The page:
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Trump, Netanyahu Have 'Very Warm' Conversation, Don't Discuss Embassy Move

In their first call since the inauguration, the two leaders discussed Iran, Palestinian peace and Netanyahu's desire to 'forge a common vision.'
Image: Donald Trump and Benjamin Netanyahu
Benjamin Netanyahu stands next to Donald Trump during a meeting in New York on Sept. 25.Reuters

Israeli Prime Minister Benjamin Netanyahu had a "very warm" conversation with President Donald Trump on Sunday, with the men agreeing to a White House visit next month.

In a statement, Netanyahu's office added that, during their first phone call since Trump's inauguration, the two leaders discussed Iran, the Palestinian peace process and the prime minister's desire to "forge a common vision to advance peace and security in the region."

Not on the agenda, however, was one of Trump's potentially explosive campaign promises — his pledge to move the U.S. Embassy from Tel Aviv to the holy city of Jerusalem.

Related: Trump Plan to Move Embassy From Tel Aviv to Jerusalem Poses Challenges

"We are at the very beginning stages of even discussing this subject," White House spokesman Sean Spicer told NBC News.

Benjamin Netanyahu stands next to Donald Trump during a meeting in New York on Sept. 25.Reuters

The phone call came hours after Netanyahu delayed a vote on a proposal to annex a large settlement in Palestinian territory, The Associated Press reported, and on the same day that city officials issued building permits for 566 new homes in east Jerusalem, a section of the city that Palestinians see as the capital of their future state.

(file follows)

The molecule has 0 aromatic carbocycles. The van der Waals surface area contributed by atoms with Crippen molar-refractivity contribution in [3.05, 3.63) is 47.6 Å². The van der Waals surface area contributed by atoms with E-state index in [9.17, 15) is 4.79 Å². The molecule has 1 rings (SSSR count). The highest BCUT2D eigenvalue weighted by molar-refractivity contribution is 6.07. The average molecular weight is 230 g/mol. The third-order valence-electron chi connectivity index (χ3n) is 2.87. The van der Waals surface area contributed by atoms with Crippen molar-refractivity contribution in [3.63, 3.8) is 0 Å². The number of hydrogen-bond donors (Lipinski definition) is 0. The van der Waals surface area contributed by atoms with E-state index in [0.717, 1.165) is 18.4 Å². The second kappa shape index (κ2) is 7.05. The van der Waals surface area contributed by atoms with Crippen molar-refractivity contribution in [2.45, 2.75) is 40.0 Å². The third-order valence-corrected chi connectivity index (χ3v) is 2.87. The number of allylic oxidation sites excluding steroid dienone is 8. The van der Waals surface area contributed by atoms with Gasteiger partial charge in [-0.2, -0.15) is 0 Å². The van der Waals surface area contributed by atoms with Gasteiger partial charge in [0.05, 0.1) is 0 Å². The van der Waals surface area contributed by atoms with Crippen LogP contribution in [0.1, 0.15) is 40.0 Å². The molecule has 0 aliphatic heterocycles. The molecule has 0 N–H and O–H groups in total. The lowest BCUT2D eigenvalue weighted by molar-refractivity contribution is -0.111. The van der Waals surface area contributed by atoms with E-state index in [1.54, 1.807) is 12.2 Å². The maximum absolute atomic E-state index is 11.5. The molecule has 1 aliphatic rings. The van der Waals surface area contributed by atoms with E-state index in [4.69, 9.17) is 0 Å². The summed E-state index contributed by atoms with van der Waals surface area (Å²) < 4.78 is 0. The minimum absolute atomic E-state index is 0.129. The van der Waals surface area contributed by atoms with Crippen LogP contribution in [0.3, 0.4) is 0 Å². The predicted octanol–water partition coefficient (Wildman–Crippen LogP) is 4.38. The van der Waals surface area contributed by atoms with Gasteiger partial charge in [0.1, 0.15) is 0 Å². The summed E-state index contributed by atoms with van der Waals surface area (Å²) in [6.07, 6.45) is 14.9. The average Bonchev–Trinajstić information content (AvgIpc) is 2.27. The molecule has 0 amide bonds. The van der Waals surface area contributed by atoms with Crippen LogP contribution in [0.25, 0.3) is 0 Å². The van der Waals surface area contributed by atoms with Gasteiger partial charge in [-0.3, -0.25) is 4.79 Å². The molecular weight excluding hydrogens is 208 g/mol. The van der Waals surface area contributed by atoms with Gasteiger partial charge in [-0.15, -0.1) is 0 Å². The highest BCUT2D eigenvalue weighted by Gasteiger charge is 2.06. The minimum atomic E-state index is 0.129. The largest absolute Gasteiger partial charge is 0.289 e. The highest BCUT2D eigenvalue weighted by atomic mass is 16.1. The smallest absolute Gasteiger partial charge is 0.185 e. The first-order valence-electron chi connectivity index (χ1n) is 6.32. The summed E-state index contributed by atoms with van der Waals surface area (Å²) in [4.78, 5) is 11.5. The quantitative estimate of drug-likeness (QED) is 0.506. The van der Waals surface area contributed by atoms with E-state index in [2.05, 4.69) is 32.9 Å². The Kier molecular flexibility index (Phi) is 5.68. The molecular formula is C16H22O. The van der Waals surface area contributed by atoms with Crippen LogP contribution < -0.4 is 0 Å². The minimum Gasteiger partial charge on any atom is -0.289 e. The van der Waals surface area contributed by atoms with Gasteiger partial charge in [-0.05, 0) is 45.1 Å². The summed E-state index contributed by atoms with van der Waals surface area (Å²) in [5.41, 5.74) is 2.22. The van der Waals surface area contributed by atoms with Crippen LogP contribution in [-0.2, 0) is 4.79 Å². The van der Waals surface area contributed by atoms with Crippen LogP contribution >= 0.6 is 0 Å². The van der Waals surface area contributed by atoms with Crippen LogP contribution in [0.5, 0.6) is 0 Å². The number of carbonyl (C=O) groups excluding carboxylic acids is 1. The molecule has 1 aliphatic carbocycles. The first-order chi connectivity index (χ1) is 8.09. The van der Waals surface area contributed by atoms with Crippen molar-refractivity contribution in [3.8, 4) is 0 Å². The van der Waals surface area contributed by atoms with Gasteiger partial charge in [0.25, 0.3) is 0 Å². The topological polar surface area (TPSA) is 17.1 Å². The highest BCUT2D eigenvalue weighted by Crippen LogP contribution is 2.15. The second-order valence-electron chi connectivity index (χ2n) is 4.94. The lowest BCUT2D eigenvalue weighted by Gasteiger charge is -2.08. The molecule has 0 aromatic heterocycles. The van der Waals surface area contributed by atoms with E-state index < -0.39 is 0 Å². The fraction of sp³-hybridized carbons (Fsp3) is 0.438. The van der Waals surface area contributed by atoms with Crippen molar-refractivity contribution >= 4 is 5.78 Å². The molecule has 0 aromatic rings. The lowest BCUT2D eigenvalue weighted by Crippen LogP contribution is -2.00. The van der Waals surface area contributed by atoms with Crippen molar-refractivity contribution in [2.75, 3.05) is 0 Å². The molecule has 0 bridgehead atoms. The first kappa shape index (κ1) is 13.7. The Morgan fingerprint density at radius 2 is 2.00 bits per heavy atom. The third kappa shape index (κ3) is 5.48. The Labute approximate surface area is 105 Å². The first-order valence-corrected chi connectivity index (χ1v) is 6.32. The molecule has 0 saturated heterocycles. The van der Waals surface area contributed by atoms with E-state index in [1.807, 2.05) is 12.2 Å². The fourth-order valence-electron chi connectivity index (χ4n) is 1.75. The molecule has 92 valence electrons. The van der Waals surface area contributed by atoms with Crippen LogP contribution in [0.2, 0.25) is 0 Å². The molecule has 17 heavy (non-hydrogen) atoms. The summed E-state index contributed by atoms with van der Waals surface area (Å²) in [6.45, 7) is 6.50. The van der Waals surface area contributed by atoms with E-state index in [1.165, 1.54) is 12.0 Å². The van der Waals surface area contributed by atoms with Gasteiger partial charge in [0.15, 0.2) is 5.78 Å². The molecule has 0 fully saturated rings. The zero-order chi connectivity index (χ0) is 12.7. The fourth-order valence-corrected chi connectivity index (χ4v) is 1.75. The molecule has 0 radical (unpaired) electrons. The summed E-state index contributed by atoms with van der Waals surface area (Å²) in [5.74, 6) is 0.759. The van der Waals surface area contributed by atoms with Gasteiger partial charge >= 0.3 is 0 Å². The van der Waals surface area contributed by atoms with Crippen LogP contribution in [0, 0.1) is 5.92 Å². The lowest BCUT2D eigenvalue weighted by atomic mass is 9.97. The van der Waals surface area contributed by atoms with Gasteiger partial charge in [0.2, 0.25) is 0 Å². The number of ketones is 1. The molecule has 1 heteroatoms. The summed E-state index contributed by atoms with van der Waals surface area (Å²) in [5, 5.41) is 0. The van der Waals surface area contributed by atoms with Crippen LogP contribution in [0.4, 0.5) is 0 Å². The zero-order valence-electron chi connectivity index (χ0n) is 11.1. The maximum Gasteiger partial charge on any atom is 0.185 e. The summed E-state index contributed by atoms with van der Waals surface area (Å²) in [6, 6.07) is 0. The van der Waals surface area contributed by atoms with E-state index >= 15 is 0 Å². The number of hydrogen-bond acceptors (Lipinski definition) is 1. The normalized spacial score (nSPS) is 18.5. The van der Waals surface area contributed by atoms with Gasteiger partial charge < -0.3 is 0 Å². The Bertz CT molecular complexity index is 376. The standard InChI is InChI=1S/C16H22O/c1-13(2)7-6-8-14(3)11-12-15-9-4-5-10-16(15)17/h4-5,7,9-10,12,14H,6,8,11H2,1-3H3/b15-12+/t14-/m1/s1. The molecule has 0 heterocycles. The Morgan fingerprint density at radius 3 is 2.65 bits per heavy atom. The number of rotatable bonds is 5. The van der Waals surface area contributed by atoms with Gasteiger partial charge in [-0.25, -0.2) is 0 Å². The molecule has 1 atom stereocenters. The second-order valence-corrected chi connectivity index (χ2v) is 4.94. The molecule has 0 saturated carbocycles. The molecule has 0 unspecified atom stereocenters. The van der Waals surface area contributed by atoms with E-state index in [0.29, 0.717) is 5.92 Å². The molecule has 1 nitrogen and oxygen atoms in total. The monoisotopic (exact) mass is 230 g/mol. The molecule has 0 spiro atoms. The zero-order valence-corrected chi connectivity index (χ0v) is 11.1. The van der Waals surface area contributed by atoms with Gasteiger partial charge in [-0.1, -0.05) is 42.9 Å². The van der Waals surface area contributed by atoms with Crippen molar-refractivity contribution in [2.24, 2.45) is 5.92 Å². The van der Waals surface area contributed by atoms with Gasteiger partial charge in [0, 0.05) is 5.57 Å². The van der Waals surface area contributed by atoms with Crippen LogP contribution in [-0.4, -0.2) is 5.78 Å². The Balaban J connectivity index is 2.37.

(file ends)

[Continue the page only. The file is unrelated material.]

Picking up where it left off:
In a statement, the White House said Trump emphasized "the deep and abiding" partnership between the two countries and that he "affirmed his unprecedented commitment to Israel's security and stressed that countering [ISIS] and other radical Islamic terrorist groups will be a priority for his Administration."

The statement added that peace between Israel and the Palestinians could be achieved only through direct negotiation.

Netanyahu and Barack Obama had an often prickly relationship. Last month, the prime minister lashed out at the former president over the U.S. decision not to veto a U.N. Security Council resolution that condemned Israeli settlements in the West Bank and east Jerusalem.

The United States and other U.N. members have considered such settlements an obstacle to peace, while Netanyahu has blamed the failed process on Palestinians who don't recognize Israel's Jewish identity.

The Associated Press contributed.